“A Dog’s Journey,” celebrates family, reconciliation and loving loyalty. Though suitable for most moviegoers, a couple of challenging incidents, together with the reincarnation theme, make this a less-than-ideal choice for tykes.

The film contains a nongraphic scene of attempted sexual abuse, a car accident and thematic material that could be confusing for kids. The Catholic News Service classification is A-II – adults and adolescents. The Motion Picture Association of America rating is PG – parental guidance suggested. Some material may not be suitable for children.

By Sister Hosea Rupprecht, Catholic News Service

Copyright ©2019 Catholic News Service/U.S. Conference of Catholic Bishops

Monthly List of Recent Film Ratings (June 2015)

CNS classifications: A-I: general patronage; A-II: adults and adolescents; A-III: adults; L: limited adult audience, films whose problematic content many adults would find troubling; O: morally offensive.
MPAA ratings: G: general audiences. All ages admitted; PG: parental guidance suggested. Some material may not be suitable for children; PG-13: parents strongly cautioned. Some material may be inappropriate for children under 13; R: restricted. Under 17 requires accompanying parent or adult guardian; NC-17: no one 17 and under admitted.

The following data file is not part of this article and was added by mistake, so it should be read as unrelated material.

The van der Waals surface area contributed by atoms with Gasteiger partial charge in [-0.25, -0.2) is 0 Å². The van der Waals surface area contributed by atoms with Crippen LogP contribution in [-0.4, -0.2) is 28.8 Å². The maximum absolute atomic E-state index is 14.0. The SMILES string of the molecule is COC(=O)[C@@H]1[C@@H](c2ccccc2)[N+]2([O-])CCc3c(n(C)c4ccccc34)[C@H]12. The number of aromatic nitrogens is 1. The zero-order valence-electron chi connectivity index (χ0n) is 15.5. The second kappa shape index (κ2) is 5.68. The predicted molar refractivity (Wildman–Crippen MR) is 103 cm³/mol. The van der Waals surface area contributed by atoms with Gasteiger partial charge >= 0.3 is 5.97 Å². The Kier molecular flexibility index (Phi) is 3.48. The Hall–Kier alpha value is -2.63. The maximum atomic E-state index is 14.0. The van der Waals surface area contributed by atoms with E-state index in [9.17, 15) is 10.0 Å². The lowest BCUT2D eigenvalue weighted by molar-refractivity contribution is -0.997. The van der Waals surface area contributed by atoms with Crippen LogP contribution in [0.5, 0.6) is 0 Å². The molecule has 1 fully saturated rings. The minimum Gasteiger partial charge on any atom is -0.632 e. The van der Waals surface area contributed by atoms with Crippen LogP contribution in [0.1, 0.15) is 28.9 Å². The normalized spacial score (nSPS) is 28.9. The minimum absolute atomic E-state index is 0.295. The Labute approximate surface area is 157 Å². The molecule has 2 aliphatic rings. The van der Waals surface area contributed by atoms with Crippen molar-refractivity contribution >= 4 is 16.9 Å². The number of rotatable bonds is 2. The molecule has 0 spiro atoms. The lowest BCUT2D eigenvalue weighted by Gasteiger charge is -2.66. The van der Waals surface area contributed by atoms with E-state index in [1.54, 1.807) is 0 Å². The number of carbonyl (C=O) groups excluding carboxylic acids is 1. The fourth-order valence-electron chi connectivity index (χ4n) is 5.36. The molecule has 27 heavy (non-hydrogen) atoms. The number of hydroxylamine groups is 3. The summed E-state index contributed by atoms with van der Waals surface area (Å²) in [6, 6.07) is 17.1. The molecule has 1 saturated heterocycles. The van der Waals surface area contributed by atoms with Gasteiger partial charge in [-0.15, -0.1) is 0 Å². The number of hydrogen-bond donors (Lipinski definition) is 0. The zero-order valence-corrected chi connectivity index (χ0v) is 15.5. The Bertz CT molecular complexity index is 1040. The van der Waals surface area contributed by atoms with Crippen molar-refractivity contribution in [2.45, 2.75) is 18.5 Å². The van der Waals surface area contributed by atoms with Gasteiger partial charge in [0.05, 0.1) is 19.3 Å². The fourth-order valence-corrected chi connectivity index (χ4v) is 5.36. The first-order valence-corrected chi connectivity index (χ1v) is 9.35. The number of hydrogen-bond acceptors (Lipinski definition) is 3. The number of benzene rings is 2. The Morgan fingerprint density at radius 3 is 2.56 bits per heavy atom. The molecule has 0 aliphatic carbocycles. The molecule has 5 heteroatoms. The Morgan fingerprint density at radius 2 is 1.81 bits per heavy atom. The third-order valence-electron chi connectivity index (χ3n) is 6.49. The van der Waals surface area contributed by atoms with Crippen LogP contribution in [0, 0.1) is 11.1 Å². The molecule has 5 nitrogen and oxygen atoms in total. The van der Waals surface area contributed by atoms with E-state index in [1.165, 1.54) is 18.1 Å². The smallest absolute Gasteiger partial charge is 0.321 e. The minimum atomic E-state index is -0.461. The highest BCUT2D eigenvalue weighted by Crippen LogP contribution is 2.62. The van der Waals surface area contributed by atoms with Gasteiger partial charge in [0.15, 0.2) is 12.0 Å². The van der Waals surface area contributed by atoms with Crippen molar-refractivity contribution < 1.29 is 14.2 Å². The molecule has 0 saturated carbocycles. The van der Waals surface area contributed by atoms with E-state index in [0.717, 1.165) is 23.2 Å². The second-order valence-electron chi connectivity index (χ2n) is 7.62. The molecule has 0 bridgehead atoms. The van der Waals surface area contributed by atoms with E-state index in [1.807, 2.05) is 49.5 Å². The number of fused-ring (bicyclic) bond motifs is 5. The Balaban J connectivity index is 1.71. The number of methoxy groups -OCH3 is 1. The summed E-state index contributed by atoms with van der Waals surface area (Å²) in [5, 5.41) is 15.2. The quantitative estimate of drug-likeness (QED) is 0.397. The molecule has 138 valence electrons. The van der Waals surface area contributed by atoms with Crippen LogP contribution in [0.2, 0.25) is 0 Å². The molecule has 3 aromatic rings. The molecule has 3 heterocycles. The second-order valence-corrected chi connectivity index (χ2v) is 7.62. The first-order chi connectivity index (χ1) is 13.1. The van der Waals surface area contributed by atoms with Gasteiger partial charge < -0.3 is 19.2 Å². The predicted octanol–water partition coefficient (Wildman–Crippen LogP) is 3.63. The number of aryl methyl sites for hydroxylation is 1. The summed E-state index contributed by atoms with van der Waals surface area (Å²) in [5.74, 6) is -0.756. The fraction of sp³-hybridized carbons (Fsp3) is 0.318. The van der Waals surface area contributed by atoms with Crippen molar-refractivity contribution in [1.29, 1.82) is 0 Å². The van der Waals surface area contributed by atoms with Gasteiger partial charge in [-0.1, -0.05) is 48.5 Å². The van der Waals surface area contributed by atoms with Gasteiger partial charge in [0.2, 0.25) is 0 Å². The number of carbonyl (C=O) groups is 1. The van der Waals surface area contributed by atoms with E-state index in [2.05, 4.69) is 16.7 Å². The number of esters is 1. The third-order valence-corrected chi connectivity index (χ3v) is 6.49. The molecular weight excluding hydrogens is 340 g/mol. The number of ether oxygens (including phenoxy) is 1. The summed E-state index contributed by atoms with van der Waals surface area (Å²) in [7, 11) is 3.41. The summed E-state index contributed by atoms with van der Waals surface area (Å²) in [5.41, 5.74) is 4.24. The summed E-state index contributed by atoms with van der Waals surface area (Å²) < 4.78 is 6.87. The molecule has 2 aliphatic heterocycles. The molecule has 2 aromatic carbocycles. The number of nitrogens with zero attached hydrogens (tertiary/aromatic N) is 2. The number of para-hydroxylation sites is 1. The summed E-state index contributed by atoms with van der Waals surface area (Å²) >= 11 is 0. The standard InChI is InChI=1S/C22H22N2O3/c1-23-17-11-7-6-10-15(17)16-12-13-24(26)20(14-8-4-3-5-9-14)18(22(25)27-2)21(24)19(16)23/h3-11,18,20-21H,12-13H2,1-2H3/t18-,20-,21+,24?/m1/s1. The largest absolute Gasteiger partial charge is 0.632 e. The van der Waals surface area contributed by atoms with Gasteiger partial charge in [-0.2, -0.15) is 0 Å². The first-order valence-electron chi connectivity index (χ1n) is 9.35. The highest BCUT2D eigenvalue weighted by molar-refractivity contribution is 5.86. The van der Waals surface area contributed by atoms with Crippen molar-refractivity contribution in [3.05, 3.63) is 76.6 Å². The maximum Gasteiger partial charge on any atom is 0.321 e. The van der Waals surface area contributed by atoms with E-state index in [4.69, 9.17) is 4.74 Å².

The Age of Adaline, A-III (PG-13)
Aloha, A-II (PG-13)
Avengers: Age of Ultron, A-III (PG-13)
The Awakening, A-III (R)
Begin Again, A-III (R)
Chappie, L (R)
Child 44, A-III (R)
Cinderella, A-I (PG)
The D Train, O (R)
Danny Collins, A-III (R)
The Divergent Series: Insurgent, A-III (PG-13)
Do You Believe?, A-II (PG-13)
Dream House, L (PG-13)
The DUFF, A-III (PG-13)
Ex Machina, O (R)
Far from the Madding Crowd, A-II (PG-13)
Focus, L (R)
Furious 7, A-III (PG-13)
Get Hard, O (R)
The Gunman, L (R)
Home, A-I (PG)
Hot Pursuit, A-III (PG-13)
It Follows, O (R)
Jupiter Ascending, A-III (PG-13)
Kingsman: The Secret Service, A-III (R)
The Last Exorcism Part II, L (PG-13)
The Lazarus Effect, A-III (PG-13)
Little Boy, A-II (PG-13)
The Longest Ride, A-III (PG-13)
Mad Max: Fury Road, L (R)
Marie's Story, A-II (not rated)
McFarland, USA, A-II (PG)
Monkey Kingdom, A-I (G)
Paul Blart: Mall Cop 2, A-I (PG)
Pitch Perfect 2, A-III (PG-13)
Poltergeist, A-III (PG-13)
Project Almanac, A-III (PG-13)
The Pyramid, A-III (R)
Run All Night, L (R)
San Andreas, A-III (PG-13)
The Second Best Exotic Marigold Hotel, A-III (PG)
Seventh Son, A-II (PG-13)
The SpongeBob Movie: Sponge Out of Water, A-I (PG)
Tomorrowland, A-II (PG)
The Trip to Italy, A-III (not rated)
True Story, A-III (R)
Unfinished Business, O (R)
Unfriended, O (R)
The Water Diviner, A-III (R)
Woman in Gold, A-II (PG-13)

Copyright (c) 2015 Catholic News Service/U.S. Conference of Catholic Bishops